Something wasn't right.  Concerned, I continued to ask them questions.  Desperate to keep their attention we offered them food from Sonic.  Oh, how they immediately accepted and gave a tall order.  The lady I was with (I'll call her Julie) distracted them while I called 911.  I called my husband.  I called a juvenile officer.  The police were on their way.  The boys figured it out and called me a snitch.  I assured them they weren't in trouble.  I assured them we would keep our promise and get them Sonic.  I assured them we wanted to help and get them to safety.   They tried to walk away but reminding them that hot food was coming kept them hanging around.  

Two police cars pulled up and the boys tried to run.  The police peacefully kept them from getting too far and began to talk to the boys.  Julie went to get them the food we promised.  The officers questioned them separately.  I stood there, shivering.  Where were their parents?  Why weren't they in school?  Why were they barefoot?  And what the heck was this survival mission?  What leader?  

The police officers informed me that the boys were runaways from a local group "home" for the delinquent and dependent.  They were reported missing a few days ago.  The police told me that it was common for boys placed in group homes to run.  The facility didn't have security and any boy could leave at anytime.  They were barefoot because they didn't own shoes.  They weren't given shoes to discourage running away.  BUT who was looking for them?  Anyone?  No.  No one was looking for them.  They were reported missing but that was it.  Past that they were two less boys the system had to worry about.  

image: http://www.bbc.co.uk/news/resources/idt-sh/domestic_abuse
Scared, the boys continued to confess where they came from and pleaded with the officers not to take them back.  They made up the survival story to give them a sense of purpose and adventure.  Julie returned with the food.  Both boys were extremely grateful and ate quickly.  I asked to officers to please let us know when the boys were returned safely and asked what we could do to help them.  Nothing came of it.  I called the facility but because of privacy laws they couldn't tell me anything.  I talked to a local politician.  He made a few phone calls but shook his head and apologized.  I had no right to know anything.  No right to help.  No right to investigate.  In the name of privacy, the boys couldn't be checked on or even told they weren't forgotten.  

I thought about those two boys for months and think of them often now.  Did they run away again?  Are they safe?  Are they being mistreated?  Do they still try to escape and fantasize  about a survival mission?  Why is the community left in the dark?  Why, in my town, was this happening? The bubble I had been living in popped.  There are youth out there that are in danger, abandoned and forgotten.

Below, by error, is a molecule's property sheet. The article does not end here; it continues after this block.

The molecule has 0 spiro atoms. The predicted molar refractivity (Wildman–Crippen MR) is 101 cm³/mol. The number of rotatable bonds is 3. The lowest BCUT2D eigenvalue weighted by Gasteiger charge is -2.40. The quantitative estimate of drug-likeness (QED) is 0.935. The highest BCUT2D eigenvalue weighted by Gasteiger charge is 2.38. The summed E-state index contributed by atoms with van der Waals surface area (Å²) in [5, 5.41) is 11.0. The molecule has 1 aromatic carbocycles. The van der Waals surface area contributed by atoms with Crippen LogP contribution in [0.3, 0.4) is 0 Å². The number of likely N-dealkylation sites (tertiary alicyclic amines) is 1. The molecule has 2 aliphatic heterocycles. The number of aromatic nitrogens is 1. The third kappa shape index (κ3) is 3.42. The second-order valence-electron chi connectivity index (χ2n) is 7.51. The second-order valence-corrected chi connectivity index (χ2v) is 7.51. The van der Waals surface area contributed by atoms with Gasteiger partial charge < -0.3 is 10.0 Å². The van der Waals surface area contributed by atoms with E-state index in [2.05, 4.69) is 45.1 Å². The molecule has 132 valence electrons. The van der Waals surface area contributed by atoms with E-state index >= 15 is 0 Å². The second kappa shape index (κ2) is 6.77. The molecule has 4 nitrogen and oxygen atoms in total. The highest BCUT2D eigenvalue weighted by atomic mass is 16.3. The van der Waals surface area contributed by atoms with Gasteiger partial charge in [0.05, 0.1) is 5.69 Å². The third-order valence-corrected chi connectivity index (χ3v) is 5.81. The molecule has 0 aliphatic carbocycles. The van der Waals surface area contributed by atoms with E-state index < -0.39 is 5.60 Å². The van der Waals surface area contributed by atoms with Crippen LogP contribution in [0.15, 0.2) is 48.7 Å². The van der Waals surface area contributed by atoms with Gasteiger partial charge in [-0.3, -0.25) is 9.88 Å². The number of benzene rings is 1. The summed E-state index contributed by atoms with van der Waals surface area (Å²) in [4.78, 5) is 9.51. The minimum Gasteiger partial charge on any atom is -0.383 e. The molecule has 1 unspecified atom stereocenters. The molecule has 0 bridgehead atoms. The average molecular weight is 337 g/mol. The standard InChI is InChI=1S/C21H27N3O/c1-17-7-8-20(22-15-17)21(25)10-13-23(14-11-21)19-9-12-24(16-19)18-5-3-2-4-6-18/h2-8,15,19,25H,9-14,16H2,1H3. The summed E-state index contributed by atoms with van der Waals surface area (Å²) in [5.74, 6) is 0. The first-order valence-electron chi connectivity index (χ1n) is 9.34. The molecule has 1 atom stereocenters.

Those boys are lost. But they have names. No one is looking for them. But they need to be found.  No one cares for them.  But they have dreams.  They are people too.  Like many, they hurt.  But their pain is too much for our society to handle, for our government to appropriately fund. They are victims of a system that poorly houses the unwanted.  A system that implements laws to keep the community from knowing or helping.  A system that is failing children that have been failed by their parents.  The system is broken and it's breaking our future, our hope.  Those boys matter just as much as anyone else.  They didn't choose to be forgotten or mistreated.  But they are.  

I've had several people ask me what can be done.  That answer is one involving moving mountains.   The people I checked with didn't have answers.  Like I shouldn't be concerned with it, it isn't my business.  I wanted to promise the boys so much more than hot food but I couldn't.  I wanted to organize a mentorship program but was politely told that wasn't possible.  There is a problem and there doesn't seem to be a solution.  Not one that anyone is willing to involve themselves with. That has to change.  The hurting, the abandoned and forgotten are right here, in the shadows of our very own country, state, city and neighborhood.  The truth has a voice.  We must listen and act.